If there’s one thing China loves more than taking selfies, it’s looking good in selfies. And Meitu is all about that.
Meitu is a big reason China fell in love with taking selfies: It offers a wide range of tools to touch up your selfies. From slapping virtual makeup on your face to removing wrinkles and blemishes, to even changing the shape of your features: Meitu can even enlarge your eyes or make your whole head slimmer.
In 2017, it even became a viral hit in the US, as celebrities flooded social media with their touched-up selfies. But Meitu’s US success was short-lived: It came under fire for apparently violating user privacy when people discovered it was sending an unusual amount of data back to its servers in China. (Meitu denies invading user privacy, saying it only collected data to improve the app.)
Its founder, Xinhong Wu, was running a domain-name registration businesses before he created the Meitu app in 2008 in China’s port city of Xiamen. A fan of photography and art, he told Abacus that he wanted to create an easy tool for people to enhance their photos.
But his app has come under fire. People blame Meitu for elevating the importance of appearances, and creating an unhealthy culture that’s fixated on online beauty. Among the country’s selfie-obsessed youth, it’s thought to be rude if someone only “Meitu” themselves in a group picture -- without doing the same for others.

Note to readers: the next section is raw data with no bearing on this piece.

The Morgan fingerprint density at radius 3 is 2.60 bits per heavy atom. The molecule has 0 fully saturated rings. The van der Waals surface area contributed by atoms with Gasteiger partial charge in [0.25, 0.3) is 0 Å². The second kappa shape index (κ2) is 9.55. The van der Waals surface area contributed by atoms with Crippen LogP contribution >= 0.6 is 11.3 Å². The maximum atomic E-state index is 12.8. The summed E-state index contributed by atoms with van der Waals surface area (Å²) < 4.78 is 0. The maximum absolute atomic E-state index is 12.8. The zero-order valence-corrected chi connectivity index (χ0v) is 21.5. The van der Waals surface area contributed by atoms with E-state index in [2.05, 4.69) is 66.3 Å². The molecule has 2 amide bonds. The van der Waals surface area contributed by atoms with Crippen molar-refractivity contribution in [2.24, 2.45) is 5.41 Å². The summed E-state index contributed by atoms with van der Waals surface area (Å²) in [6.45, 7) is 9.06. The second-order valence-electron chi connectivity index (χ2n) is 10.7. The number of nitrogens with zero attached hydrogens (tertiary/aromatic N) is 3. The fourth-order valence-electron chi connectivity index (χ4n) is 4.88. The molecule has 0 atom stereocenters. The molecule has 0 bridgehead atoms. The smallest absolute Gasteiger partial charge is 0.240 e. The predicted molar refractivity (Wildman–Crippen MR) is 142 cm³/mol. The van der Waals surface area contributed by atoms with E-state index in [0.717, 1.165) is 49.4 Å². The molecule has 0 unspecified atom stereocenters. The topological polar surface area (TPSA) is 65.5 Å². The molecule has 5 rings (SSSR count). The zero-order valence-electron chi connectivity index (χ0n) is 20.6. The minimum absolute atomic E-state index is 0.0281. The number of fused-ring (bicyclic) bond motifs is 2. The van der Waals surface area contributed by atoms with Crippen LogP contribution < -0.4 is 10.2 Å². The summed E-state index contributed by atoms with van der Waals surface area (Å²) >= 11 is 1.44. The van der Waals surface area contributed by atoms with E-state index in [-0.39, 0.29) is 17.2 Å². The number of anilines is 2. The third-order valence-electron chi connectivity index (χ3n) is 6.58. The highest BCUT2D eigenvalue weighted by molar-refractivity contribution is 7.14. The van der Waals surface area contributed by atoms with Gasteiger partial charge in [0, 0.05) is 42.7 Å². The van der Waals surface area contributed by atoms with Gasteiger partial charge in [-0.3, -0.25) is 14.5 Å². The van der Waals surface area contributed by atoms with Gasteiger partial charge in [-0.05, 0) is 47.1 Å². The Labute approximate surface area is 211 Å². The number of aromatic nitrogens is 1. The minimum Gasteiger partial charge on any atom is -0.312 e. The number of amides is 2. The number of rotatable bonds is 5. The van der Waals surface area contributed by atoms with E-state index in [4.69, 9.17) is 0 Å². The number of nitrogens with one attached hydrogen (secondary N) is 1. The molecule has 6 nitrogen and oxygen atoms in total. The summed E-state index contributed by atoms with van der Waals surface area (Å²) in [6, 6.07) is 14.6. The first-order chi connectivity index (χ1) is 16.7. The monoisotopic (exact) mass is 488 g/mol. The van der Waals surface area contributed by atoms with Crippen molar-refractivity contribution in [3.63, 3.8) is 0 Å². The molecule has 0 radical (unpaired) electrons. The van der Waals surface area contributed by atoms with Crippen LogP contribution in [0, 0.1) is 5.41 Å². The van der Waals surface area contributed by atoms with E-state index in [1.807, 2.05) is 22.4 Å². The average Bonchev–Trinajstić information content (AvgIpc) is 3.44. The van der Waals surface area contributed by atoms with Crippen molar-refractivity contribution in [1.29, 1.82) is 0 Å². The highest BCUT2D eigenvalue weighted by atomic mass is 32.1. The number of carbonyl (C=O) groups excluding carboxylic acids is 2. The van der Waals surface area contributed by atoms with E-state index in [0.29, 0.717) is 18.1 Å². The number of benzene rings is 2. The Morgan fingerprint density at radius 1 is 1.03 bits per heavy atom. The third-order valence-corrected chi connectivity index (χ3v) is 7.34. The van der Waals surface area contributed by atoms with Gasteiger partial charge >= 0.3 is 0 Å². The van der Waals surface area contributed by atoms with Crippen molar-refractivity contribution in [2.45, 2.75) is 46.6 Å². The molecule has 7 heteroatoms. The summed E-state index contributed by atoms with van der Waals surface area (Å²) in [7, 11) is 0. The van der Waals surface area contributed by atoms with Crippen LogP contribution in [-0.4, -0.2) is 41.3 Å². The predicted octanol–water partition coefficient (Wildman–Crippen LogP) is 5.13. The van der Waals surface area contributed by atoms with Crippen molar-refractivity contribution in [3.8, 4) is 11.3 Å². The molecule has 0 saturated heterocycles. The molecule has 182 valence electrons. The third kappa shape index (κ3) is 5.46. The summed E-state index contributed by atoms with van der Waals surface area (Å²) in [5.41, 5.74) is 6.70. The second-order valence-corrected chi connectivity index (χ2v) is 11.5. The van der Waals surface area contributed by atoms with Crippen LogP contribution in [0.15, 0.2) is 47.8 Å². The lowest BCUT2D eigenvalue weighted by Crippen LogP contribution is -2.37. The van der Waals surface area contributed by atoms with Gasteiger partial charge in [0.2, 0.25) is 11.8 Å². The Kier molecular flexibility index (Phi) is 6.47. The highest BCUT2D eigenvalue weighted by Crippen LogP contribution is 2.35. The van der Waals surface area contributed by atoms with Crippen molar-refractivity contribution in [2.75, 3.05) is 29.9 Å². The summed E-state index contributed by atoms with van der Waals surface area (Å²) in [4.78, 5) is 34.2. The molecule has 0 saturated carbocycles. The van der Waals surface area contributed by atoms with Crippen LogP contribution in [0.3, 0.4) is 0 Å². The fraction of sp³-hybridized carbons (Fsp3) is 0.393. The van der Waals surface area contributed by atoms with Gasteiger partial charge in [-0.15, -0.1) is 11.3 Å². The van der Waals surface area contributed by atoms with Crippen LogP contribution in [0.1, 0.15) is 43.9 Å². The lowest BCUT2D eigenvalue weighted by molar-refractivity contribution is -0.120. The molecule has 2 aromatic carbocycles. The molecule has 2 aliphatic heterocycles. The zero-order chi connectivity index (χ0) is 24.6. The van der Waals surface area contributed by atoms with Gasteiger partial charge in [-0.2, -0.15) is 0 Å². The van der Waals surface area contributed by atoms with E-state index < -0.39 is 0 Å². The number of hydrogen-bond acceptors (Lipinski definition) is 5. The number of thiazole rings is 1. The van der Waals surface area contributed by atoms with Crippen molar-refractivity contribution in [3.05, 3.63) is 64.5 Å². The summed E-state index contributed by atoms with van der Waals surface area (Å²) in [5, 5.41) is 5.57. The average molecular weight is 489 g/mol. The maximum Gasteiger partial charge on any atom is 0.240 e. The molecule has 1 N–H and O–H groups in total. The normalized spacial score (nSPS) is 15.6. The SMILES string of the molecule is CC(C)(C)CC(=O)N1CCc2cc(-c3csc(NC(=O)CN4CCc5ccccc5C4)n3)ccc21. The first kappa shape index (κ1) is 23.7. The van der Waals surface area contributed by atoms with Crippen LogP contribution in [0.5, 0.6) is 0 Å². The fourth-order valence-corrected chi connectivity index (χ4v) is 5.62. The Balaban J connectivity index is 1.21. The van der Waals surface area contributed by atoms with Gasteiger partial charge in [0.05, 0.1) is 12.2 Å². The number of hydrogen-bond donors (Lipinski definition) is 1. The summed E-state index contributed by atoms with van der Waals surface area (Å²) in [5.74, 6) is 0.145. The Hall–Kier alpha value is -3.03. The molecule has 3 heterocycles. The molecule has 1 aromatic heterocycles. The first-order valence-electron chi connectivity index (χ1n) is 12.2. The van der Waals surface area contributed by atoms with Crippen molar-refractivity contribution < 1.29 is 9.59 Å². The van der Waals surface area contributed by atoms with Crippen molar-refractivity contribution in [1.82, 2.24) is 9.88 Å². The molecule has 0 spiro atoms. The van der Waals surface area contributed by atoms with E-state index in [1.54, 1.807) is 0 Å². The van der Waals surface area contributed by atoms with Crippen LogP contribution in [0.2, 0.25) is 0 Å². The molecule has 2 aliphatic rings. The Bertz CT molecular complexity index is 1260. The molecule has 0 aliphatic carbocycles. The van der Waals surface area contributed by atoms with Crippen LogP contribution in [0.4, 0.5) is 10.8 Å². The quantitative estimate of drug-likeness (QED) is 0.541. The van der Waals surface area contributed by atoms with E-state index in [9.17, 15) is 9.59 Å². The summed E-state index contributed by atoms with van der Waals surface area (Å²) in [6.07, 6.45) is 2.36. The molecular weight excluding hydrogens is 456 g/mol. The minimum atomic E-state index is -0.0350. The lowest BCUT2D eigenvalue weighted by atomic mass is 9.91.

Still, giving people wide eyes and tiny faces online is not enough… because it doesn’t help the company make money. Right now, more than 70% of its income is from hardware sales -- candy-colored smartphones with enormous front cameras and built-in beautifying features.
In a search for other ways to generate income, Meitu says they’re also offering other beauty-related services. One example is an app that can supposedly detect your skin condition, and recommend you skin care products. They’re also want to make more hardware.
Wu says the company’s vision is to be “the tech company that understands beauty best”, and “serve people’s need to become more beautiful.”
But two years after going public in Hong Kong, the company is still not generating a profit, and some doubt whether it will ever make money.
The Meitu app now has more than 115 million monthly active users, about 1.5 million short from the number in December 2017. Its short video app Meipai also lost 56.4% of its monthly active users -- which the company claims was because it voluntarily removed the app from stores for a month in June, after the government criticized it for hosting vulgar content.
Overall, as of June 2018 Meitu’s whole suite of apps have more than 349 million monthly active users, with 107 million of them outside of China -- a decline from last year.